Incumbent Luckisha Phillips, who is vying for the Federal Way Public Schools Board District 3 position against challenger Tenya Magruder, recently sat down with the Mirror to answer the following questions:
What motivates you to run for this position?
Phillips is a mother with four kids in the district, ages 15, 11, 10 and 2.
“That means I have 15 years left in this school district. I am invested in Federal Way doing well.”
As a professor of early childhood education, she brings to the board experience of creating safe schools.
“My passion is advocating for children with special needs, and I’m an educator, which means I understand the importance of retaining our quality teachers so we can increase the educational outcomes for the city of Federal Way.”
What particular skills or experiences would you bring to this position?
“I am a professor of early childhood education, which means I have quite a bit of education and experience around working with children and families.”
She has also worked as a social worker with children coming out of the foster care system and parents coming out of incarceration.
“I’ve worked up and down the King County corridor in children’s mental health as a children’s mental health specialist, so I have quite a bit of experience around social and emotional needs of our youth,” she said. “I think it’s important to have a current parent on the school board that can also contribute those skills.”
Describe your top three objectives if you are elected and how you will address those issues.
“I’m very much passionate around special needs children and increasing our funding for special education.”
Phillips said she is also passionate about safety in schools for everyone that sets foot in them.
“I have small kids in these schools, so I’m interested in our safety not only in the classroom, but in our schools and for the adults that are working in the schools.”
She also wants students in the district to be college and career ready once they graduate.
“I’m a professor, so I get a lot of the students from the Federal Way School District. I want to make sure they have the skills they need when they decide to go to school or whether they decide to go straight to work.”
What are two strengths of which our district can be proud of and why?
“I would say the kids. I might be a little biased because I have a few children here, but I would say our strengths are definitely our children.”
Phillips said Federal Way has such a diverse population with 115 languages spoken in the schools, which is a huge strength in the community.
How would you ensure that the district provides a quality education for the most diverse student population in Washington state?
Phillips said the district is responsible for creating policies and procedures to serve the diverse student population in Federal Way, which is how she looks at policy.
“Writing policy is multi-faceted. It’s like looking at a rock or diamond. You have to look at all the different perspectives to make sure the policy is actually moving in the right direction.”
This is a strength she believes she brings to the school board.
“I like looking at policy and making sure that we are keeping all of our children in mind, all of their diversity… we want to make sure that our policies move all of our kids forward,” she said. “We have 23,000 students, so we want to make sure that it encompasses everything so that it actually helps them move forward.”
What kind of sex education do you favor for students in the district?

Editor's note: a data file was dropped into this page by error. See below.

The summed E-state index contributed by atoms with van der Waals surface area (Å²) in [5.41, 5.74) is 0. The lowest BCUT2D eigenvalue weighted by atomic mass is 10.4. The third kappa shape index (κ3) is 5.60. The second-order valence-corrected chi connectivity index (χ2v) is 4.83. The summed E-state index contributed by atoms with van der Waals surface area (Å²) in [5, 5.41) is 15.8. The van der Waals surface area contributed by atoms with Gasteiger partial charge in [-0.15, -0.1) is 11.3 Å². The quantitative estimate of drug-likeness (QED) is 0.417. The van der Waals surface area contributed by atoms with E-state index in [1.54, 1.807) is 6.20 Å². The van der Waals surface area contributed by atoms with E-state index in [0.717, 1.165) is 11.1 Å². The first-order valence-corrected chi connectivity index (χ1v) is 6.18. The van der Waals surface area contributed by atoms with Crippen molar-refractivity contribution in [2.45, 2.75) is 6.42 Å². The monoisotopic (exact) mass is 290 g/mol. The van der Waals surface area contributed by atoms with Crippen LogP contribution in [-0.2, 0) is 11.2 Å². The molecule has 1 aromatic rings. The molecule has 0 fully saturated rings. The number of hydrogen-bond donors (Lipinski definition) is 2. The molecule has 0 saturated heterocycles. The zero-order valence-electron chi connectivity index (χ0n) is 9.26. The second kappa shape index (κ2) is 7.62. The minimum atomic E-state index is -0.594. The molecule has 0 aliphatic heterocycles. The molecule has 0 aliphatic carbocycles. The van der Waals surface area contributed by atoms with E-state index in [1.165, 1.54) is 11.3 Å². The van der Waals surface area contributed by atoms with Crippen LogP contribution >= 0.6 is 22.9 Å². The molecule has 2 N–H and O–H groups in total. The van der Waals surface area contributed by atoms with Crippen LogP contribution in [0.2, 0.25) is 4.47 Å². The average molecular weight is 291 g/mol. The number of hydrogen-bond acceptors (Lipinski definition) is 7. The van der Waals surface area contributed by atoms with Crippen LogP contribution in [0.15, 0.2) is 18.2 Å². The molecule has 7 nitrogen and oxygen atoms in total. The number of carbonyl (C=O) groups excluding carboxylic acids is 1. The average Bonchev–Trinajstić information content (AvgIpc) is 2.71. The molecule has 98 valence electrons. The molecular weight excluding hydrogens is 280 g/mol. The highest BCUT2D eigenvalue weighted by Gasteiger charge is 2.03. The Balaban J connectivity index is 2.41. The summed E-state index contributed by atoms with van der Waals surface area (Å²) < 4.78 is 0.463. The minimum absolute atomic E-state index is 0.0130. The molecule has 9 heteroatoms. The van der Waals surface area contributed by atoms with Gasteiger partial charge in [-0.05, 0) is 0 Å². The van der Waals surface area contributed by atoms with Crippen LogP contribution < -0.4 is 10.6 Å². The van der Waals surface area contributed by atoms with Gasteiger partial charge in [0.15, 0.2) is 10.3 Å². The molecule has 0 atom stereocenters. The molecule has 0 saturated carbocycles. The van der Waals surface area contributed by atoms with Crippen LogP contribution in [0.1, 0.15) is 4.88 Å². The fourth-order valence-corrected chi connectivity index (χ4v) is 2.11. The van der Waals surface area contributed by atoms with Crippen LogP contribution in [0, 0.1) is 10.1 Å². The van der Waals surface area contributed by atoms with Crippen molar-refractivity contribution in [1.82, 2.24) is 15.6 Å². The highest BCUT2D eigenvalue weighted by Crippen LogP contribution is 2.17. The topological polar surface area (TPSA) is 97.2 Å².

“I am a mom, again I have four kiddos so of course I would like our kids to not ever be in relationships, but I do think that it is important for us to have a comprehensive understanding of anatomy, physiology and things that keep our kids safe.”
Phillips said students nowadays have access to so much information via the internet, and sex education should come from educators in schools.
“I believe in our educators, I believe in their experience and their ability to teach our kids the things that they need to keep them safe.”
She added that sex education is not something that the board is reviewing.
“If it does ever come to the school board, that is something that needs to be transparent, evidence-based and inclusive of parent and student voice, which is something I would make sure happens.”
What steps should the district take to protect students from gun violence?
“When I talk about school safety, it is around this,” she said. “I think there can be socioemotional skills that need to be learned in the classroom. Essentially, teaching our children how to get along and how to work with each other and how to support each other.”
The issue of gun violence is a community issue, not just an issue for schools to solve.
“I do think it’s a community issue. It’s not just the schools that can keep the kids safe but our city, our nonprofits and our other organizations also have to work well to keep our schools safe.”
Phillips has spent the last nine months learning about school safety and plans to continue learning about this issue in the future.
What are your financial priorities for the district?
“I’m a strong advocate for special education and I think that we could explore ways to fully fund our special education services.”
The district has about 1,300 children with special needs, so she said it’s important that the district creates ways to ensure they have everything they need to keep up with their classmates and graduate on time.
If you could ask your challenger for this position one question, what would that be and why?
“I think I would ask some of the questions that were asked here today. How are you going to support all of the children in our school district regardless of their race, socioeconomic status or how they identify? And what are your goals to make sure that all of the kids, including mine are getting across that stage at graduation?”